Commenting on county’s new rules
The Crested Butte Town Council is sending a few comments and questions to the Gunnison County planning offices regarding the Special Project Development Resolution (SPDR). The SPDR is a set of regulations intended to govern very large-scale projects such as a mine or ski area expansion. A fourth draft of the SPDR is currently going through a final review period before the county commissioners consider it for approval.
The town’s comments include adding language from an Army Corps of Engineers guidebook to the definition of “wetlands,” and debating the difference between “CO2 equivalents” and being “carbon neutral.” In some sections, the SPDR refers judgment to “county approved” three mile plans for each municipality—the town’s letter asks when the county might “approve” the town’s Three Mile Plan, which has been around for 16 years. After a bit of discussion about the SPDR and the county’s regulatory ability during a regular meeting on April 20, the council unanimously decided to send the comments drafted by town planner John Hess. Councilman Billy Rankin said the comments thoroughly covered the county’s planning document. “I looked at it and thought the comments were good. It seemed like you really got in there and considered the details,” he told Hess.
New building inspector
The town has hired John Fitzgerald to be the new building inspector. Fitzgerald will replace Scott LeFevre, who recently resigned. Fitzgerald will start work on May 18. “He’s actually Telluride’s ex-building inspector, so he pretty much knows the ropes already,” said building and zoning director Bob Gillie.
IGA on May 4 Agenda
Town manager Susan Parker said the town and the school district had pretty much reached the final version of the Inter Governmental Agreement (IGA) regarding a land transfer for the school expansion. Parker said the council would be asked to sign the IGA during their May 4 meeting. The earliest the school district board could consider the IGA is May 11, unless a special meeting is held. Mayor Alan Bernholtz said he hoped the council would be able to sign the document at its next meeting. “It looks like the IGA is moving at breakneck speed,” he quipped.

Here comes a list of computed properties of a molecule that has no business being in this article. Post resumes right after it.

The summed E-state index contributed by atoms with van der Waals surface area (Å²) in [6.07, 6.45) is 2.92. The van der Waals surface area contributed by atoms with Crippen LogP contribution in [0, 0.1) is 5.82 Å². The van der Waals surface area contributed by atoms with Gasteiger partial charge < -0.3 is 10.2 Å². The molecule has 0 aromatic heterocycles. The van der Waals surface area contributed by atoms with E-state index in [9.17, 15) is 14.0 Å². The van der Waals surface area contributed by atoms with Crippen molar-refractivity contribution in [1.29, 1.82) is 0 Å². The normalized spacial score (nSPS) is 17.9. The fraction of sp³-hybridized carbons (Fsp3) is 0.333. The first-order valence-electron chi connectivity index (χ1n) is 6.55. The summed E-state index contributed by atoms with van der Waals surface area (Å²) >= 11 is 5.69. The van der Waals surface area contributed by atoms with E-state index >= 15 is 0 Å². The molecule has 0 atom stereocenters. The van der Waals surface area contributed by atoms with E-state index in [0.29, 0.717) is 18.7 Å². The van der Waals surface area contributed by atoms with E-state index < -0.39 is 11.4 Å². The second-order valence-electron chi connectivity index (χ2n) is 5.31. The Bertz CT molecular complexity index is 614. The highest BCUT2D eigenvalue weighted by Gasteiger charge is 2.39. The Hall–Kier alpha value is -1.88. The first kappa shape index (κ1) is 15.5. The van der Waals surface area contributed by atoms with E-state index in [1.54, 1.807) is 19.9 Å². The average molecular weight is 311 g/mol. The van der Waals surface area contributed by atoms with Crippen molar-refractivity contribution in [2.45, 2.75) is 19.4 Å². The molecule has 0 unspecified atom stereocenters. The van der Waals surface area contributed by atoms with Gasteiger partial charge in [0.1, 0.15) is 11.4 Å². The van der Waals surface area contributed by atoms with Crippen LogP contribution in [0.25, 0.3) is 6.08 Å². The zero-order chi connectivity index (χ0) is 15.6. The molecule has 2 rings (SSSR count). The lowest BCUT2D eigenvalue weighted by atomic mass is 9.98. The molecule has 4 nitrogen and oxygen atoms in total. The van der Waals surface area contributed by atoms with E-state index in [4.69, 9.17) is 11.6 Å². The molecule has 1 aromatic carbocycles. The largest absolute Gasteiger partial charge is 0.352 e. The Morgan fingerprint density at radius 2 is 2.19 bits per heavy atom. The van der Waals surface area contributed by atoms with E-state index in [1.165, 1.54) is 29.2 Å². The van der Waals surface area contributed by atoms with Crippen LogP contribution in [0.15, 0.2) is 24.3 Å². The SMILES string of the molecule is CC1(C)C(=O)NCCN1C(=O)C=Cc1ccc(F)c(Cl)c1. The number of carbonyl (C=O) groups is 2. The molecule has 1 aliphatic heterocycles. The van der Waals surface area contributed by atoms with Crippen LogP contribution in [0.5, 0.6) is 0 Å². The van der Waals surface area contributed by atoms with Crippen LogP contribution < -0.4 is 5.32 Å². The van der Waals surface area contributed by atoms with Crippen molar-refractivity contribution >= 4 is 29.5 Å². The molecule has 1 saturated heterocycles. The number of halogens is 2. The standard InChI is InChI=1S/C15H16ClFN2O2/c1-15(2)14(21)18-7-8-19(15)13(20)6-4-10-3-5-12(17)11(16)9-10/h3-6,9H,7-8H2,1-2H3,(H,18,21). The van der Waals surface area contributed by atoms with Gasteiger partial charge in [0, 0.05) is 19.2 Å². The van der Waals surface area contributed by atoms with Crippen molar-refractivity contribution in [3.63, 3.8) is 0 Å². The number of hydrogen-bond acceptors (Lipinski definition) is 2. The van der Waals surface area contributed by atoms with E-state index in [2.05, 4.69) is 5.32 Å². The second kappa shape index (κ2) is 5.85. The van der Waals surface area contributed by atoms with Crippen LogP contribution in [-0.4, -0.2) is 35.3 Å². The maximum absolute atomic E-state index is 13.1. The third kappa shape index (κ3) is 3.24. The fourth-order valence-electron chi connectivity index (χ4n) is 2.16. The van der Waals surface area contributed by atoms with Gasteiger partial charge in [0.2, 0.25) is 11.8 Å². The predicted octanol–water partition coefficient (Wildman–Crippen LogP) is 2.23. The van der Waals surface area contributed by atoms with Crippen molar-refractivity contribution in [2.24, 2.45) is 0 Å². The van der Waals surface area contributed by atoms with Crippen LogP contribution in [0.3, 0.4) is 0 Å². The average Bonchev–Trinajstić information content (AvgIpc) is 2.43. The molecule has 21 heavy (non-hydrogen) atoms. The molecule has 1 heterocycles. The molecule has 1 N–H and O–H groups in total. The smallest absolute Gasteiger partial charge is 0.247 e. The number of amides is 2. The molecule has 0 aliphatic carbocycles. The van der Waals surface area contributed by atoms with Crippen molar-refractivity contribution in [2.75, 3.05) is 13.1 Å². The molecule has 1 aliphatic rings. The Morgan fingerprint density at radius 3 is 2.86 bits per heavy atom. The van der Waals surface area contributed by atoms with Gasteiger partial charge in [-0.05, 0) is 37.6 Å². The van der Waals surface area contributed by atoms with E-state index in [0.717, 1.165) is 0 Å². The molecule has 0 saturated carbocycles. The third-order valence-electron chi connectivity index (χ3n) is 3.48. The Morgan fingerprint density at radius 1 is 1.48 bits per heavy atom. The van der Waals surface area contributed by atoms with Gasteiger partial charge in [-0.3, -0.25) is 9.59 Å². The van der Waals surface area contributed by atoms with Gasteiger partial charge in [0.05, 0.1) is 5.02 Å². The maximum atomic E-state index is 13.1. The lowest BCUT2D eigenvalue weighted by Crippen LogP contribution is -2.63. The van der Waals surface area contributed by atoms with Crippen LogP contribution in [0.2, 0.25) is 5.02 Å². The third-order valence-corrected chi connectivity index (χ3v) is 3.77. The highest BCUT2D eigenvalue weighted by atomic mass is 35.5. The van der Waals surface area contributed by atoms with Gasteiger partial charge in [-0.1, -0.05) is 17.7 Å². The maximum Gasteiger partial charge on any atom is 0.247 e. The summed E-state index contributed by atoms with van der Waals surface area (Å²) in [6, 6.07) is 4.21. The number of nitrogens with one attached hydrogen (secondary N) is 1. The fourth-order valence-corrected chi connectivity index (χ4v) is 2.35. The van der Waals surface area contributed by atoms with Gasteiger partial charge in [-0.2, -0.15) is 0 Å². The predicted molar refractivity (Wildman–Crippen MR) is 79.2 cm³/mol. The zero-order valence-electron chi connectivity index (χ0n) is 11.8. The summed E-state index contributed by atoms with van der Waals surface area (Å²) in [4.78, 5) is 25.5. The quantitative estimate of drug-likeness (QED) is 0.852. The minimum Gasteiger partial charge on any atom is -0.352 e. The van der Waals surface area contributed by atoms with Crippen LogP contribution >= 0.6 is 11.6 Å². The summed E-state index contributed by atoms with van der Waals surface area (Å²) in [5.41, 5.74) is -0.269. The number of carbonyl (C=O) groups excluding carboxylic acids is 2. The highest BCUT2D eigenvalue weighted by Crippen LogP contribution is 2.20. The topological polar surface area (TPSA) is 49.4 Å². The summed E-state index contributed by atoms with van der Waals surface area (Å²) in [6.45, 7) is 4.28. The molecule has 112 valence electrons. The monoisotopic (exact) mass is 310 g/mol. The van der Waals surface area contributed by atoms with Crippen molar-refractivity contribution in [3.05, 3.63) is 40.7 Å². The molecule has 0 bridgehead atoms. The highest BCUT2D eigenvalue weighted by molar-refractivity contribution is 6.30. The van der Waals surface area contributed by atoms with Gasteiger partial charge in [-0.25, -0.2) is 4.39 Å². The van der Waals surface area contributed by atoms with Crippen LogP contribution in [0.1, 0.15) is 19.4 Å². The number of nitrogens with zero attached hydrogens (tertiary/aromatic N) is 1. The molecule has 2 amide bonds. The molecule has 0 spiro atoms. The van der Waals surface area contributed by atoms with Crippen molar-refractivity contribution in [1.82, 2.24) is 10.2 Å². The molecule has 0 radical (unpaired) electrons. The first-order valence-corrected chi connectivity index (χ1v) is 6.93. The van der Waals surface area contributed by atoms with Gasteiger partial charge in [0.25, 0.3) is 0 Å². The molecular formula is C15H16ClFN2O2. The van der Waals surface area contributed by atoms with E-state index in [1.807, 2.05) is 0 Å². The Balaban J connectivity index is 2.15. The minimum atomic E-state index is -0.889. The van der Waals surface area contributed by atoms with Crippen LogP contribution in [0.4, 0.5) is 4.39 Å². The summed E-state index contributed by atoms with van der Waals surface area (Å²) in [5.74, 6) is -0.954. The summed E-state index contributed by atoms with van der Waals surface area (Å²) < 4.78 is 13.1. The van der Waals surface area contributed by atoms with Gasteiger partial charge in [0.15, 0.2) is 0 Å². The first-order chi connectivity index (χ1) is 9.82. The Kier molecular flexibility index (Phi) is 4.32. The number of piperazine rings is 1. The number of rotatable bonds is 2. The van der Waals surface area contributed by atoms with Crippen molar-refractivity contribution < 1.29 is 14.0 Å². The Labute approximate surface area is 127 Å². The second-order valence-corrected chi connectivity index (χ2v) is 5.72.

Both town councils (Crested Butte and Mt. Crested Butte) sent letters of support to reauthorize the Safe, Accountable, Flexible, and Efficient Transportation Act (SAFETA), a bill that governs federal spending for ground transportation projects like trains and buses. The bill was first passed in 2005 and expires on September 30, 2009. Congress is working on reauthorizing the bill for a 2011-2016 fiscal year cycle. Part of the funding for the new Mountain Express bus maintenance facility comes from SAFETA, and according to the towns’ letters, Mountain Express will be requesting an additional $1.96 million over the next six years to buy new buses and upgrade older vehicles.
Both towns sent letters to Senator Mark Udall, Senator Michael Bennet and Representative John Salazar.
Town planner John Hess told the council he was working on a set of comments and questions for the Forest Services’ Gunnison Travel Management Plan currently being reviewed. The plan will guide travel management decisions and determine which trails and roads will remain open for the next few decades. A public comment period for the Travel Management Plan ends on June 4. Hess said he would send out a letter with comments and questions via e-mail for the council to consider before its next meeting.